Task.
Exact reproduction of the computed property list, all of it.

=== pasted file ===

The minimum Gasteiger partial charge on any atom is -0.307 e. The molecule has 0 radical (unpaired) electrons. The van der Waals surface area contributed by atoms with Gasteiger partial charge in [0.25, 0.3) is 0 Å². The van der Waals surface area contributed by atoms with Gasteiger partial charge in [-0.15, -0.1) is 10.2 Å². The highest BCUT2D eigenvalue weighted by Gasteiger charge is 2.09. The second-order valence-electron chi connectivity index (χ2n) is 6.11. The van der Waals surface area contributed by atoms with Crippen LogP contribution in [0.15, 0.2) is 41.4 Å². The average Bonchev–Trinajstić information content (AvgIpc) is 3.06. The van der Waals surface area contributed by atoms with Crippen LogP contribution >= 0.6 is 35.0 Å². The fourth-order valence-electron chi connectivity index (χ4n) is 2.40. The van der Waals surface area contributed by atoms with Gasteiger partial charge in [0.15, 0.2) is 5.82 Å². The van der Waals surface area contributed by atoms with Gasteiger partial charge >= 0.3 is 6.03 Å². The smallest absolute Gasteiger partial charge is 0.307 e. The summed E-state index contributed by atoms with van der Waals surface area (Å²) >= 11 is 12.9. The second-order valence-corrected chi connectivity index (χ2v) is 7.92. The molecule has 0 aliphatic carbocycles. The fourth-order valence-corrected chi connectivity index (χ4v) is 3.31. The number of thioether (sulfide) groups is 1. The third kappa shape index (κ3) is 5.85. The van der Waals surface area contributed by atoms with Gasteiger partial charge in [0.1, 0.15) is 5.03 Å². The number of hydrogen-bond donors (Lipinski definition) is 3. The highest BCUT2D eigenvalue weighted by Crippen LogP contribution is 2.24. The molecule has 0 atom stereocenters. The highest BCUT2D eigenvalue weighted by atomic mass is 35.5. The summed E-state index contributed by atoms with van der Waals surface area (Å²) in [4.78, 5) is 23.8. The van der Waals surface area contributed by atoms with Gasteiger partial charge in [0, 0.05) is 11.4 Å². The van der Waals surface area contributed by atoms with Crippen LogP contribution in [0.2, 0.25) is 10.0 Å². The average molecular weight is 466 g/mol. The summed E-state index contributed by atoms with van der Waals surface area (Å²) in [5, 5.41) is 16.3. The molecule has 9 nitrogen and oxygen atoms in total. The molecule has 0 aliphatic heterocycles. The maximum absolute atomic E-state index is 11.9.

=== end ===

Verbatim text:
The minimum Gasteiger partial charge on any atom is -0.307 e. The molecule has 0 radical (unpaired) electrons. The van der Waals surface area contributed by atoms with Gasteiger partial charge in [0.25, 0.3) is 0 Å². The van der Waals surface area contributed by atoms with Gasteiger partial charge in [-0.15, -0.1) is 10.2 Å². The highest BCUT2D eigenvalue weighted by Gasteiger charge is 2.09. The second-order valence-electron chi connectivity index (χ2n) is 6.11. The van der Waals surface area contributed by atoms with Crippen LogP contribution in [0.15, 0.2) is 41.4 Å². The average Bonchev–Trinajstić information content (AvgIpc) is 3.06. The van der Waals surface area contributed by atoms with Crippen LogP contribution >= 0.6 is 35.0 Å². The fourth-order valence-electron chi connectivity index (χ4n) is 2.40. The van der Waals surface area contributed by atoms with Gasteiger partial charge in [0.15, 0.2) is 5.82 Å². The van der Waals surface area contributed by atoms with Gasteiger partial charge >= 0.3 is 6.03 Å². The smallest absolute Gasteiger partial charge is 0.307 e. The summed E-state index contributed by atoms with van der Waals surface area (Å²) >= 11 is 12.9. The second-order valence-corrected chi connectivity index (χ2v) is 7.92. The molecule has 0 aliphatic carbocycles. The fourth-order valence-corrected chi connectivity index (χ4v) is 3.31. The number of thioether (sulfide) groups is 1. The third kappa shape index (κ3) is 5.85. The van der Waals surface area contributed by atoms with Gasteiger partial charge in [0.1, 0.15) is 5.03 Å². The number of hydrogen-bond donors (Lipinski definition) is 3. The highest BCUT2D eigenvalue weighted by Crippen LogP contribution is 2.24. The molecule has 0 atom stereocenters. The highest BCUT2D eigenvalue weighted by atomic mass is 35.5. The summed E-state index contributed by atoms with van der Waals surface area (Å²) in [4.78, 5) is 23.8. The van der Waals surface area contributed by atoms with Gasteiger partial charge in [0, 0.05) is 11.4 Å². The van der Waals surface area contributed by atoms with Crippen LogP contribution in [0.2, 0.25) is 10.0 Å². The average molecular weight is 466 g/mol. The summed E-state index contributed by atoms with van der Waals surface area (Å²) in [5, 5.41) is 16.3. The molecule has 9 nitrogen and oxygen atoms in total. The molecule has 0 aliphatic heterocycles. The maximum absolute atomic E-state index is 11.9.